Through 1992, the U.S. steel industry was still protected by voluntary trade
restraint agreements negotiated in the 1980s. These were allowed to lapse after
failure to negotiate a multilateral steel trade agreement.4 Apparent consumption grew
strongly in the mid-1990s. But imports accounted for more than half of the increase
between 1990-93 average levels and the 1998 peak. Surging imports accounted for
all of the net one-year growth in annual consumption in 1998, as they reached 30%
of U.S. apparent domestic steel consumption. On a U.S.-reported volume basis,
imports in that year totaled 41.5 million tons, an all-time record. Since then, imports
have fallen closer to the 30-million ton level, because of both U.S. market conditions
and trade restraints. But with roughly a quarter of market share through 2002, they
have remained historically high.
Figure 1. U.S. Steel Consumption and Imports
Note: *John Williamson, Technical Information Specialist in the CRS Resources, Science and Industry Division,
assisted in producing Tables 1A-B and Figures 1, 2, and 4 in this report. Gary Fitzpatrick of the Library of
Congress Geography and Map Division produced the map in Figure 3.

3 (...continued)
international data is given in metric tons (MT, approximately 2,200 pounds), also frequently
labeled “tonnes.” This report adopts the conventional U.S. usage, except, as noted, where
the MT abbreviation is employed.
4 Gary Clyde Hufbauer and Ben Goodrich, Steel: Big Problems, Better Solutions (Institute
for International Economics Policy Brief no. PB01-9), July 2001, p. 1.

Some authors have suggested that steel’s problems in part are attributable to
older, inefficient integrated steel mills (“unproductive domestic capacity”5). But a
1999 report by the ITC suggested then that problems of integrated mills provided
only a partial explanation:
Indeed, the same trends for the industry as a whole are also apparent in the
separate results of both integrated mills and minimills. …In fact, minimills fared
even worse than integrated mills from 1997 to 1998. …The worse financial
performance of [minimill] producers reflects in part their greater dependence on6
the merchant market, where imports are concentrated.
In any case, by mid-1998 U.S. companies were losing substantial market share
to imports of cheaper foreign steel. Many previously profitable domestic steelmakers
experienced a decline in sales revenue, operating income, and profit in 1998 and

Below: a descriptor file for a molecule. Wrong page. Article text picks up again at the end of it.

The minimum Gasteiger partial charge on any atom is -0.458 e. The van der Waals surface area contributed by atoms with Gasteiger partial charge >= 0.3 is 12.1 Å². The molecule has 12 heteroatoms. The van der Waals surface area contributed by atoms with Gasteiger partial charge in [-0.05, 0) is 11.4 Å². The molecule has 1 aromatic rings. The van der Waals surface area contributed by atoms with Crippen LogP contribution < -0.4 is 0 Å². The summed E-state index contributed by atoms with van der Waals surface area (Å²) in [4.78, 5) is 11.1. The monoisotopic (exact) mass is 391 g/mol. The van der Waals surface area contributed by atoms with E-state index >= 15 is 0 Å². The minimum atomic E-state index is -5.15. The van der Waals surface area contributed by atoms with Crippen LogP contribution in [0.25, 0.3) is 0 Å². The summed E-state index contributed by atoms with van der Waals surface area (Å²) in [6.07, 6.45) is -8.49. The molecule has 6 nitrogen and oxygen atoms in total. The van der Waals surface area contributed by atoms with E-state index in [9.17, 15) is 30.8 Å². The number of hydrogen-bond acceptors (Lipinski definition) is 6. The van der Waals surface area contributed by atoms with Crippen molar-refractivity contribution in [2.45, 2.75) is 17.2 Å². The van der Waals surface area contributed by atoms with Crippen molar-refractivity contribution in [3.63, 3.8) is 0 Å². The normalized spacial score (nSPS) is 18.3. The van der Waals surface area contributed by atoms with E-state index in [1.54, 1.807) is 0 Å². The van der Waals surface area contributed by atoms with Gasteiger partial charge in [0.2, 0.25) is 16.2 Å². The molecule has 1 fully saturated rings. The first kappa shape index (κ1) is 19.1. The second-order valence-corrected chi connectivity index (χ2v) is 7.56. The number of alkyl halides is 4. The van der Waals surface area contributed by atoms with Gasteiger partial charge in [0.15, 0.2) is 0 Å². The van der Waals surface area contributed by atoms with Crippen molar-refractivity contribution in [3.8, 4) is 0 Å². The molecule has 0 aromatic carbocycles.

1999. Some small companies experienced a loss of access to capital and liquidity
problems, which forced many companies into bankruptcy.7 Confronted with these
problems, U.S. steel companies, steelworkers, and many Members of Congress
argued that federal support for the steel industry and its workers was necessary.
In September 1998, the steel industry filed antidumping (AD) cases with the
ITC against hot-rolled steel from Brazil, Japan, and Russia, and a countervailing duty
(CVD) case against Brazil.8 As the situation worsened in other product areas,
additional petitions were filed. In response to the import surge and growing
congressional concern, the Clinton Administration conducted more than 100
AD/CVD investigations on steel products, a number of which were expedited to
provide faster relief to industry. According to Robert LaRussa, then Under Secretary
of Commerce for International Trade, “these helped turn back massive import surges
seen during the 1998 crisis.”9
The Clinton Administration announced a Steel Action Program on August 5,

1999, which had three main elements: (1) vigorous enforcement of U.S. trade laws,

including expedited investigations; (2) bilateral efforts to address the underlying
problems that led to the crisis, including consultations with Japan and Korea, and an
agreement with Russia to limit steel imports; and (3) improved import monitoring
mechanisms to detect potential import surges. Moreover, the Congress passed, and

5 Joseph B. Francois and Laura Baughman. Costs to American Consuming Industries of Steel
Quotas and Taxes (Consuming Industries Trade Action Coalition, April 30, 2001), p. 1.
6 U.S. International Trade Commission. Certain Hot-rolled Steel Products from Japan,
Publication no. 3202 (June 1999), p. 19. Cited in Global Steel Trade, p. 27.
7 Global Steel Trade. p. 34.
8 “Antidumping is relief to remedy the adverse price impact of imports sold on the U.S.
market at ‘less than fair value’...Countervailing duty is relief from the adverse price impact
of imports that receive foreign government subsidies.” In both cases, the form of relief isth
extra duties on imports. CRS Report RL30461, Trade Remedy Law in the 108 Congress,
by William H. Cooper, p. 2 (as updated July 22, 2003).
9 U.S. Department of Commerce. International Trade Administration. Testimony of
Undersecretary Robert S. LaRussa before the Senate and House Steel Caucus. December

12, 2000. [].

the President signed, the Emergency Steel Loan Guarantee Act (P.L. 106-51, August
17, 1999), which was designed to assist financing of troubled steel companies unable
to obtain commercial loans at reasonable rates.10
Despite these measures, large parts of the U.S. steel industry have never fully
recovered from the 1997-98 import surge. Steel imports initially fell in 1999 as a
share of U.S. consumption, as shown in Figure 1. However, imports rose again in
2000 to 27%, 50% higher than the average 18% market penetration of the early
1990s. With penetration levels at 25% or higher, imported steel captured much of
the increase in demand for steel that accompanied the strong growth in the U.S.